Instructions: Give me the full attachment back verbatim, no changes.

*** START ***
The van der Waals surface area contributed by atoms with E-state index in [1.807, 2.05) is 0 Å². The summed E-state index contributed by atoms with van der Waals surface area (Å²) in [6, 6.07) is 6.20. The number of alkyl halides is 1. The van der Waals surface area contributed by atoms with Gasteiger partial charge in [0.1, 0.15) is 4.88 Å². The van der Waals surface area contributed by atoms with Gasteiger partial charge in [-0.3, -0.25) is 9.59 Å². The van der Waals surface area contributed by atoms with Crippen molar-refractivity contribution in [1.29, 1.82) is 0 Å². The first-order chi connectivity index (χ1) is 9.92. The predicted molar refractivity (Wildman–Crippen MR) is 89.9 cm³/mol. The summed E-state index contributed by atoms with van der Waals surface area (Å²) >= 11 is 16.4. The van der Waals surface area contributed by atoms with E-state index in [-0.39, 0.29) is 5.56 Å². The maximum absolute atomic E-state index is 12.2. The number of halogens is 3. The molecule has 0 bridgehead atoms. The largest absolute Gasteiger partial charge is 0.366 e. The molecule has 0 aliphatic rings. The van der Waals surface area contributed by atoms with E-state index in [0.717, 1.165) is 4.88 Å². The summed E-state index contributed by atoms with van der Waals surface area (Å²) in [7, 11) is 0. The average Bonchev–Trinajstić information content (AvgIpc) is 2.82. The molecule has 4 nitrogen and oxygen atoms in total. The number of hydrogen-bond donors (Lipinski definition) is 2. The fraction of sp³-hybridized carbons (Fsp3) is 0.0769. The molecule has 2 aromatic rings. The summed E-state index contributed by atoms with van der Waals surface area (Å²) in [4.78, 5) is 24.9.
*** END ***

The van der Waals surface area contributed by atoms with E-state index in [1.807, 2.05) is 0 Å². The summed E-state index contributed by atoms with van der Waals surface area (Å²) in [6, 6.07) is 6.20. The number of alkyl halides is 1. The van der Waals surface area contributed by atoms with Gasteiger partial charge in [0.1, 0.15) is 4.88 Å². The van der Waals surface area contributed by atoms with Gasteiger partial charge in [-0.3, -0.25) is 9.59 Å². The van der Waals surface area contributed by atoms with Crippen molar-refractivity contribution in [1.29, 1.82) is 0 Å². The first-order chi connectivity index (χ1) is 9.92. The predicted molar refractivity (Wildman–Crippen MR) is 89.9 cm³/mol. The summed E-state index contributed by atoms with van der Waals surface area (Å²) >= 11 is 16.4. The van der Waals surface area contributed by atoms with E-state index in [-0.39, 0.29) is 5.56 Å². The maximum absolute atomic E-state index is 12.2. The number of halogens is 3. The molecule has 0 bridgehead atoms. The largest absolute Gasteiger partial charge is 0.366 e. The molecule has 0 aliphatic rings. The van der Waals surface area contributed by atoms with E-state index in [0.717, 1.165) is 4.88 Å². The summed E-state index contributed by atoms with van der Waals surface area (Å²) in [7, 11) is 0. The average Bonchev–Trinajstić information content (AvgIpc) is 2.82. The molecule has 4 nitrogen and oxygen atoms in total. The number of hydrogen-bond donors (Lipinski definition) is 2. The fraction of sp³-hybridized carbons (Fsp3) is 0.0769. The molecule has 2 aromatic rings. The summed E-state index contributed by atoms with van der Waals surface area (Å²) in [4.78, 5) is 24.9.